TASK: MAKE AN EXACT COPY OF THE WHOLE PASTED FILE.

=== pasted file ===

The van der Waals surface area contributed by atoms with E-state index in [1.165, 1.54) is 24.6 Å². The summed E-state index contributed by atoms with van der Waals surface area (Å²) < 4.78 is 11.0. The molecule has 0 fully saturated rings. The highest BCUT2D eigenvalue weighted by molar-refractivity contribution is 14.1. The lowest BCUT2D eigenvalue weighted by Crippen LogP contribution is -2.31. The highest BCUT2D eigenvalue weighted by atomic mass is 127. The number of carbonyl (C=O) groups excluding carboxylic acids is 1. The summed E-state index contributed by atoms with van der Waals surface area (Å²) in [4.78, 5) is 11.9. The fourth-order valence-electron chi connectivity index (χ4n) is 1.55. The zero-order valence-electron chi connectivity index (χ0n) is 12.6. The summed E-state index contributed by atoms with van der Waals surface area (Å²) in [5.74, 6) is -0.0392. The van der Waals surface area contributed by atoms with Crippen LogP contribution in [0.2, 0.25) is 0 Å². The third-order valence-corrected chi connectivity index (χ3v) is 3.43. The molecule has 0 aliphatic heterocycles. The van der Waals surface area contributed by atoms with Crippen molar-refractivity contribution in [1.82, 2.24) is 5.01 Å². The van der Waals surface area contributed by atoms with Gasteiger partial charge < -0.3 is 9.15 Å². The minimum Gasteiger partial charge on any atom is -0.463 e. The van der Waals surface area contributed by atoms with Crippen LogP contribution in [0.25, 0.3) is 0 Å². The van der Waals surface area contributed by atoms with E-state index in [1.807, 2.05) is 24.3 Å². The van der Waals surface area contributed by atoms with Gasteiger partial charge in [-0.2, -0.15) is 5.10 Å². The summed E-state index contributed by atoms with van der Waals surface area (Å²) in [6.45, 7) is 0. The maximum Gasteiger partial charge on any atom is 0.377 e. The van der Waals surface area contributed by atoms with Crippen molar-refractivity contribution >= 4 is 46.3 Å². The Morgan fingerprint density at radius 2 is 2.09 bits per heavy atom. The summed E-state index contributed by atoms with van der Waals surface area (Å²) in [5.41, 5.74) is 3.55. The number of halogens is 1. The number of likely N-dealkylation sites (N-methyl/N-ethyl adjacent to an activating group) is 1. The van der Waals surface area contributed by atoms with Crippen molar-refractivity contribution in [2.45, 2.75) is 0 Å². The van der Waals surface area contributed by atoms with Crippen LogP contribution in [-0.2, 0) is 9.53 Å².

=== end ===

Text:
The van der Waals surface area contributed by atoms with E-state index in [1.165, 1.54) is 24.6 Å². The summed E-state index contributed by atoms with van der Waals surface area (Å²) < 4.78 is 11.0. The molecule has 0 fully saturated rings. The highest BCUT2D eigenvalue weighted by molar-refractivity contribution is 14.1. The lowest BCUT2D eigenvalue weighted by Crippen LogP contribution is -2.31. The highest BCUT2D eigenvalue weighted by atomic mass is 127. The number of carbonyl (C=O) groups excluding carboxylic acids is 1. The summed E-state index contributed by atoms with van der Waals surface area (Å²) in [4.78, 5) is 11.9. The fourth-order valence-electron chi connectivity index (χ4n) is 1.55. The zero-order valence-electron chi connectivity index (χ0n) is 12.6. The summed E-state index contributed by atoms with van der Waals surface area (Å²) in [5.74, 6) is -0.0392. The van der Waals surface area contributed by atoms with Crippen LogP contribution in [0.2, 0.25) is 0 Å². The third-order valence-corrected chi connectivity index (χ3v) is 3.43. The molecule has 0 aliphatic heterocycles. The van der Waals surface area contributed by atoms with Crippen molar-refractivity contribution in [1.82, 2.24) is 5.01 Å². The van der Waals surface area contributed by atoms with Gasteiger partial charge < -0.3 is 9.15 Å². The minimum Gasteiger partial charge on any atom is -0.463 e. The van der Waals surface area contributed by atoms with Crippen LogP contribution in [0.25, 0.3) is 0 Å². The van der Waals surface area contributed by atoms with E-state index in [1.807, 2.05) is 24.3 Å². The van der Waals surface area contributed by atoms with Gasteiger partial charge in [-0.2, -0.15) is 5.10 Å². The summed E-state index contributed by atoms with van der Waals surface area (Å²) in [6.45, 7) is 0. The maximum Gasteiger partial charge on any atom is 0.377 e. The van der Waals surface area contributed by atoms with Crippen molar-refractivity contribution >= 4 is 46.3 Å². The Morgan fingerprint density at radius 2 is 2.09 bits per heavy atom. The summed E-state index contributed by atoms with van der Waals surface area (Å²) in [5.41, 5.74) is 3.55. The number of halogens is 1. The number of likely N-dealkylation sites (N-methyl/N-ethyl adjacent to an activating group) is 1. The van der Waals surface area contributed by atoms with Crippen molar-refractivity contribution in [2.45, 2.75) is 0 Å². The van der Waals surface area contributed by atoms with Crippen LogP contribution in [-0.2, 0) is 9.53 Å².